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What skill sets/knowledge should a working student have?

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  • What skill sets/knowledge should a working student have?

    So I'm hoping to become a working student in a couple years, and I want to get a leg up on what I should be prepared to know/skills I should have when I enter the Big World Out There . I would most likely look for a WS position at an eventing barn, though I'd be open to hunters, show jumping, dressage, and polo
    I've brainstormed wrapping/bandaging, being able to drive a truck/trailer, braiding, lunging, what else?
    Thanks in advance!
    "rythm, power, feeling, harmony, and heavy competition"

  • #2
    Multi-task, work like a dog and don't pass rumours from BO to boarders and vice versa.
    Learn basic distances for trotting/cantering gymnastics lines. Pump some iron so that you can single handedly set a jump coarse of a dozen or more fences in a giant ring.
    Prepare thyself to weed eat around 10s of Xcountry jumps over acres of land in 95 degree weather. You might have a 4 wheeler to move from fence to fence.
    ALWAYS remember to look at every inch of every horse, you will learn to do this fairly quickly, because the one leg that you don't notice will have some kind of horrid injury that you will miss!

    have fun!


    • #3
      Be a stall cleaning robot.
      Tru : April 14, 1996 - March 14, 2011
      Thank you for everything boy.

      Better View.


      • #4
        I think you need to learn how to party until 1 and then get up at 5 to feed and start stables....(I did when I was a WS!) and learn how to disappear when there is a big task about to be handed out, and learn how to show up when the trainer needs some horse hacked out for an hour while she teaches a lesson....(not like me, I was always hanging around for the hard work and my fellow WS was always getting the easy stuff and the rides on the good horses. Be smarter than me!)
        Proud & Permanent Student Of The Long Road
        Read me: EN (http://eventingnation.com/author/annemarch/) and HJU (http://horsejunkiesunited.com/author/holly-covey/)


        • #5
          Originally posted by katie+tru View Post
          Be a stall cleaning robot.
          OH yah, I forgot that very basic detail. Oh and be able to lead the most obnoxious horses in to their stalls during torential rain/wind/hail and on coming tornadoes WITHOUT any help because the BO will be hiding in her house and could care less if you are killed by either the weather or the horse. And don't bother to ask for help or complain because no one cares.
          If you're lucky you might get to ride the odd horse once in a while and the 2 lessons per week that you were promised will dwindle to one/week and then 1 bi-weekly.
          Nope, I'm not bitter.


          • #6
            Be lively. Talk to your boss like he/she is a close friend. Soak up all knowlege. Ask lots of questions. Always smile and seek out the positive in any situation. Never stop moving
            Please visit the Donate page!



            • #7
              Definitely communicate! Don't be afraid to ask questions and ask why something is done the way it's done. Be prepared to work hard, but if you're used to working in barns this will come easy. Eat properly-so many times I wouldn't eat enough protein and I'd tucker out by mid day, not a good thing!! Make sure you have something good for breakfasy especially if you'll be working in the humidity-we'd start around 6am, clean some stalls, feed, then go for breakfast, come out and tack up horses, tidy up and then prepare to ride ourselves-sometimes 1-3 horses. When it's humid, this feels like riding 10 horses lol! So drink lots of water too!!! Make sure you know wrapping, first aid (incl. colic, emergencies), grooming and tacking up properly, etc-building courses and what not can be learned if you don't know them already. If you're planning on being a WS, set goals and have a picture in mind of what you want to get out of the experience. Unfortunately, the 2 best WS positions I had I didn't have a horse with me and I got a bit lost as to where my path was going-even though I rode everyday on other horses. For me, I wish I had a horse with me (one stayed at home to be sold and the other had a freak accident before I went down.) Anyhoo, the main thing is you're there to learn-if you putts around each day not thinking you're getting anything from the experience than it's time to move on.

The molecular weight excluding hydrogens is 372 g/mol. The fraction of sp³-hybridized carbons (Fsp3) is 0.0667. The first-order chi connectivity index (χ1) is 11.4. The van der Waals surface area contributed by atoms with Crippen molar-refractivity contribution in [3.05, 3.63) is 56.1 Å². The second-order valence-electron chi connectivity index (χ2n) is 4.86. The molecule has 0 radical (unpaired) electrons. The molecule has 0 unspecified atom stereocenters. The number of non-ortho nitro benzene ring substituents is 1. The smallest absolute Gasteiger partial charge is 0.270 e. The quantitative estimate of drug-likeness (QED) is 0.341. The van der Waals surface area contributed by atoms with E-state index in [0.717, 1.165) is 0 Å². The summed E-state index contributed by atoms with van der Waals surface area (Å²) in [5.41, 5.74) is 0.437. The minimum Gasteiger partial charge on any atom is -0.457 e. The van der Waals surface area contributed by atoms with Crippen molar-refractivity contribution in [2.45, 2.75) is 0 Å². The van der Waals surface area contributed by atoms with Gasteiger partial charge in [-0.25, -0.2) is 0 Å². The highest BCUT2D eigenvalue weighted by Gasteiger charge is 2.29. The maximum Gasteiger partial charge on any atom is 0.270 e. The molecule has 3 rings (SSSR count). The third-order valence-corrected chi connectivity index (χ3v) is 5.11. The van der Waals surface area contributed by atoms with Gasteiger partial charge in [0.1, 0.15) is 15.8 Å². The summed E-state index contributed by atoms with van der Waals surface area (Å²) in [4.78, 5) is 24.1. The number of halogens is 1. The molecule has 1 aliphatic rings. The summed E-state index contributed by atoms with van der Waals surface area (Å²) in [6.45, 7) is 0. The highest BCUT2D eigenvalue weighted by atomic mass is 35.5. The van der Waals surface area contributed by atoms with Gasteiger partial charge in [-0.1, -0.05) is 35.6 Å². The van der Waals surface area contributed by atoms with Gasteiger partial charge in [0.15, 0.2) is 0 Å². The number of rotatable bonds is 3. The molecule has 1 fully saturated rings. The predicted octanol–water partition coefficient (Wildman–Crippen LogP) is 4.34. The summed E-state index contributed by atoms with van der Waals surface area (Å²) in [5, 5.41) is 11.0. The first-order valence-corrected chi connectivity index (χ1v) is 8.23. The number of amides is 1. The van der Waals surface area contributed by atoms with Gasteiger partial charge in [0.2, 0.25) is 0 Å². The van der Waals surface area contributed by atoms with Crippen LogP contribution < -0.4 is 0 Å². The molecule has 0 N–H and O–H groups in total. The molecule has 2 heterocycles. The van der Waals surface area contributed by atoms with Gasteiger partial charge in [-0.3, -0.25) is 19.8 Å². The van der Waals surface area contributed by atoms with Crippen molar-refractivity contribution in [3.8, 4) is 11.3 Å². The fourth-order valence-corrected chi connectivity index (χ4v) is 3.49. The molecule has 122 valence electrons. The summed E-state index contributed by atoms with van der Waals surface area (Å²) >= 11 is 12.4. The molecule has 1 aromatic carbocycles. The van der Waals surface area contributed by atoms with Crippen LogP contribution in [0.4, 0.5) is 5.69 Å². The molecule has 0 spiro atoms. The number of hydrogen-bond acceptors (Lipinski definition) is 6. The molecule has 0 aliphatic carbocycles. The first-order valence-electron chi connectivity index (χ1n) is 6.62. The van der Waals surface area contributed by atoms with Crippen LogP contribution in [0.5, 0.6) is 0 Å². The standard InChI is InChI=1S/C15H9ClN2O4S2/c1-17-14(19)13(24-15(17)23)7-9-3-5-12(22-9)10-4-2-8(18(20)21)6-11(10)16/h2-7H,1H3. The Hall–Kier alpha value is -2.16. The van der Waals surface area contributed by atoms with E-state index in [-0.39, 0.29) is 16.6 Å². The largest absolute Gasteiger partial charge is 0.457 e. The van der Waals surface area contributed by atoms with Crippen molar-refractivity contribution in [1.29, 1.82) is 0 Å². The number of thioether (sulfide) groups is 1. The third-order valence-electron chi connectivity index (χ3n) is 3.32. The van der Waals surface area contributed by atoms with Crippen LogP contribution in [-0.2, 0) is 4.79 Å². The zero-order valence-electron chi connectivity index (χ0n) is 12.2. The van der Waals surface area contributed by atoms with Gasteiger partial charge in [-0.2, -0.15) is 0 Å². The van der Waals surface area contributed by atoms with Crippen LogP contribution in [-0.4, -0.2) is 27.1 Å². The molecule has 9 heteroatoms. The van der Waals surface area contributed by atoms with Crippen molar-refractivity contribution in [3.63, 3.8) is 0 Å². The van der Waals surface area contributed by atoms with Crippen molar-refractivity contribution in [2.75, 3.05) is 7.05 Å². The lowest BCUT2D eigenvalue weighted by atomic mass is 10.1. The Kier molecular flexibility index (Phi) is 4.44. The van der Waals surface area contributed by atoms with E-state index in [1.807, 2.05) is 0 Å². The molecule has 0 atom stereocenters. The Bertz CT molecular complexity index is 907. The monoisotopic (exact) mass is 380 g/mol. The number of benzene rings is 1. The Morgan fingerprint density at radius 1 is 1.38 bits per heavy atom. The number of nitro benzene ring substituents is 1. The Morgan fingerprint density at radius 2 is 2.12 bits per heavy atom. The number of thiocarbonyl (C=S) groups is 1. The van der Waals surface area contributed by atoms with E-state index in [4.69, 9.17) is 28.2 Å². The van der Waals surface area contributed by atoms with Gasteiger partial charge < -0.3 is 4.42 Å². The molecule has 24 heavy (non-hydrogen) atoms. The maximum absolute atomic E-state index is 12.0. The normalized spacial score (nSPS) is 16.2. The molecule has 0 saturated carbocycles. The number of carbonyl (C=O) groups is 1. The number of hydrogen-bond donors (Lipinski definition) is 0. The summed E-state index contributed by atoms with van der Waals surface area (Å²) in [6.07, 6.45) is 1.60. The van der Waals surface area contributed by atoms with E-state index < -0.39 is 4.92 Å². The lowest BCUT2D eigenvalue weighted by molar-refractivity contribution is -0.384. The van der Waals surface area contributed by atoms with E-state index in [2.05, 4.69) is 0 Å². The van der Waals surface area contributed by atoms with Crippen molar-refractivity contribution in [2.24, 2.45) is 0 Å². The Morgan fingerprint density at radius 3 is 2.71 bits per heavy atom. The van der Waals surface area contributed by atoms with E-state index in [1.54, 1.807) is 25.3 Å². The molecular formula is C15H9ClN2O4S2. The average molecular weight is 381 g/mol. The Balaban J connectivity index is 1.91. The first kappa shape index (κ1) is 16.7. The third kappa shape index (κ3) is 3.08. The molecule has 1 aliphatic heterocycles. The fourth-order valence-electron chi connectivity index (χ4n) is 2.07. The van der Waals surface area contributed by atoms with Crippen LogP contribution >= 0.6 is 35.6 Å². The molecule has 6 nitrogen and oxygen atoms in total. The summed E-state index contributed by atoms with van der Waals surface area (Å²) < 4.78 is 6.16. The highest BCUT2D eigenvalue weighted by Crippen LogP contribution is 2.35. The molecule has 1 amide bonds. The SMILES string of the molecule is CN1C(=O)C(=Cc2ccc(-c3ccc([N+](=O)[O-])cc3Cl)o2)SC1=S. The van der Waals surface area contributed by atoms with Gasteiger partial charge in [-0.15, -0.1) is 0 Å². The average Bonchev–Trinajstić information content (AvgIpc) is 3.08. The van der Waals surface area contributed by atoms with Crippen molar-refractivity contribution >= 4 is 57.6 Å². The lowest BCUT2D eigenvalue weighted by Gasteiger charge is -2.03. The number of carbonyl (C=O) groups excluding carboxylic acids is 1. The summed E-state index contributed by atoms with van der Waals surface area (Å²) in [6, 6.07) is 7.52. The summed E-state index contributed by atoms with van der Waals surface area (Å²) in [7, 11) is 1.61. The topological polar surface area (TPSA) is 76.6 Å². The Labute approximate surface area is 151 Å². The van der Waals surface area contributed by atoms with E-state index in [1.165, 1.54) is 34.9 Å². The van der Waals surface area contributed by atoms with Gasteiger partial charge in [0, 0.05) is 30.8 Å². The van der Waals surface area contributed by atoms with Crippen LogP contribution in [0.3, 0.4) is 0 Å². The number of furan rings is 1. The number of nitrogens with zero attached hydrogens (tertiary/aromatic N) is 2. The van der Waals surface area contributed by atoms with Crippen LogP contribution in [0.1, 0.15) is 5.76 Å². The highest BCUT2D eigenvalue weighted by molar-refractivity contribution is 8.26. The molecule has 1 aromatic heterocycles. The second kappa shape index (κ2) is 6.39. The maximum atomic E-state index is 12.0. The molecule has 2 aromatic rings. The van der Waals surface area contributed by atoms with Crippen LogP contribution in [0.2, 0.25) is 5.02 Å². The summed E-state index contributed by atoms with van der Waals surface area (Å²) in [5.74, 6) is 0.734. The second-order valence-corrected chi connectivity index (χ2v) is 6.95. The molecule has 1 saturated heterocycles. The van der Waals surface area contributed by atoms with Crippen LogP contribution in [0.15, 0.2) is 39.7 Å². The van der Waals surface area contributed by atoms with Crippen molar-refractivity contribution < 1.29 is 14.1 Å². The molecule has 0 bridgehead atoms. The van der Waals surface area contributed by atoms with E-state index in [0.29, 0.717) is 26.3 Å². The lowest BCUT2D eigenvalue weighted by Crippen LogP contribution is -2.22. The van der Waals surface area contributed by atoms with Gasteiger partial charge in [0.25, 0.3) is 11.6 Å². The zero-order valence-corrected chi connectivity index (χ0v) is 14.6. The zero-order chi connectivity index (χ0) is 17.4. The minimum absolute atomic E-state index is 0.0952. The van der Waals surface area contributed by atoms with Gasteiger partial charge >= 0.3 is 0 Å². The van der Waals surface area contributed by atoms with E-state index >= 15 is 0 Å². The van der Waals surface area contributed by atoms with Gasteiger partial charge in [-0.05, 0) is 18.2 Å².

Good luck and also, have a few positions lined up and get feedback from each if you can.


              • #8
                Originally posted by Cruiser12 View Post
                If you're lucky you might get to ride the odd horse once in a while and the 2 lessons per week that you were promised will dwindle to one/week and then 1 bi-weekly.
                Nope, I'm not bitter.
                You didn't by chance work in New Jersey in the late 90s, did you?

                That was pretty much my exact same experience.
                The dude abides ...


                • #9
                  Originally posted by Opus1 View Post
                  You didn't by chance work in New Jersey in the late 90s, did you?

                  That was pretty much my exact same experience.
                  Nope, it was much more recently. I know I sound horribly bitter, but I know I worked like a dog and got taken advantage of. When I left, she replaced me with 3 people, 1 full time, 2 part time, and all I ever heard from people was how things were not kept up as well after I left.
                  On the bright side, her last couple of WS have had much better experiences. So I really am happy for them because no one deserves that kind of treatment.